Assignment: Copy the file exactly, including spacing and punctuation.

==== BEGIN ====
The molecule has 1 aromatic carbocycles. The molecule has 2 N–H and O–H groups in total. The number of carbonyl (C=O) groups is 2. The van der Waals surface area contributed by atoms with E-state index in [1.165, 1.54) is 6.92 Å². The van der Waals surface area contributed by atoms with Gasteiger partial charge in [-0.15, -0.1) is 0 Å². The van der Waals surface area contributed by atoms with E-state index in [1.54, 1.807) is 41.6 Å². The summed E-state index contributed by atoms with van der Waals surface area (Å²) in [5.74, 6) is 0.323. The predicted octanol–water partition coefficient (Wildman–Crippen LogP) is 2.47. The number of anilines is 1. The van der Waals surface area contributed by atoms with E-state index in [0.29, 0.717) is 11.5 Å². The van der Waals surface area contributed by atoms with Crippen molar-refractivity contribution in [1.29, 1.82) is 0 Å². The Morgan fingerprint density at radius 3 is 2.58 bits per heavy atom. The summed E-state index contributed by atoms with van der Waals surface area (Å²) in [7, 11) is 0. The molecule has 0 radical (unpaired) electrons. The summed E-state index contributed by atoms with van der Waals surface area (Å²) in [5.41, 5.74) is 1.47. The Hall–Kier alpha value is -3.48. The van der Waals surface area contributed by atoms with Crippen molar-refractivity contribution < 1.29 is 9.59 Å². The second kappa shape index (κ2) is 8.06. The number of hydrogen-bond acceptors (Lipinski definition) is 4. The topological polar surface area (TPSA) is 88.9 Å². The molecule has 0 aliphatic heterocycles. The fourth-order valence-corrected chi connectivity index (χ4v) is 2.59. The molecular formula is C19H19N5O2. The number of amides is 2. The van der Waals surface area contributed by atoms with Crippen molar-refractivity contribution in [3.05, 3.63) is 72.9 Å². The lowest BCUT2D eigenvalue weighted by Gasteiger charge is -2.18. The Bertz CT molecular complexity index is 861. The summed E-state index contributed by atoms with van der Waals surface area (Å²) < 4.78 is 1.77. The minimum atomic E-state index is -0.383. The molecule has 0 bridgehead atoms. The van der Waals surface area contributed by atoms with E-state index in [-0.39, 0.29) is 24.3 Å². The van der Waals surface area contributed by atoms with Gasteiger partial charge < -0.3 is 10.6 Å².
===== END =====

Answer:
The molecule has 1 aromatic carbocycles. The molecule has 2 N–H and O–H groups in total. The number of carbonyl (C=O) groups is 2. The van der Waals surface area contributed by atoms with E-state index in [1.165, 1.54) is 6.92 Å². The van der Waals surface area contributed by atoms with Gasteiger partial charge in [-0.15, -0.1) is 0 Å². The van der Waals surface area contributed by atoms with E-state index in [1.54, 1.807) is 41.6 Å². The summed E-state index contributed by atoms with van der Waals surface area (Å²) in [5.74, 6) is 0.323. The predicted octanol–water partition coefficient (Wildman–Crippen LogP) is 2.47. The number of anilines is 1. The van der Waals surface area contributed by atoms with E-state index in [0.29, 0.717) is 11.5 Å². The van der Waals surface area contributed by atoms with Crippen molar-refractivity contribution in [1.29, 1.82) is 0 Å². The Morgan fingerprint density at radius 3 is 2.58 bits per heavy atom. The summed E-state index contributed by atoms with van der Waals surface area (Å²) in [7, 11) is 0. The molecule has 0 radical (unpaired) electrons. The summed E-state index contributed by atoms with van der Waals surface area (Å²) in [5.41, 5.74) is 1.47. The Hall–Kier alpha value is -3.48. The van der Waals surface area contributed by atoms with Crippen molar-refractivity contribution < 1.29 is 9.59 Å². The second kappa shape index (κ2) is 8.06. The number of hydrogen-bond acceptors (Lipinski definition) is 4. The topological polar surface area (TPSA) is 88.9 Å². The molecule has 0 aliphatic heterocycles. The fourth-order valence-corrected chi connectivity index (χ4v) is 2.59. The molecular formula is C19H19N5O2. The number of amides is 2. The van der Waals surface area contributed by atoms with Crippen molar-refractivity contribution in [3.05, 3.63) is 72.9 Å². The lowest BCUT2D eigenvalue weighted by Gasteiger charge is -2.18. The Bertz CT molecular complexity index is 861. The summed E-state index contributed by atoms with van der Waals surface area (Å²) < 4.78 is 1.77. The minimum atomic E-state index is -0.383. The molecule has 0 bridgehead atoms. The van der Waals surface area contributed by atoms with E-state index in [-0.39, 0.29) is 24.3 Å². The van der Waals surface area contributed by atoms with Gasteiger partial charge < -0.3 is 10.6 Å².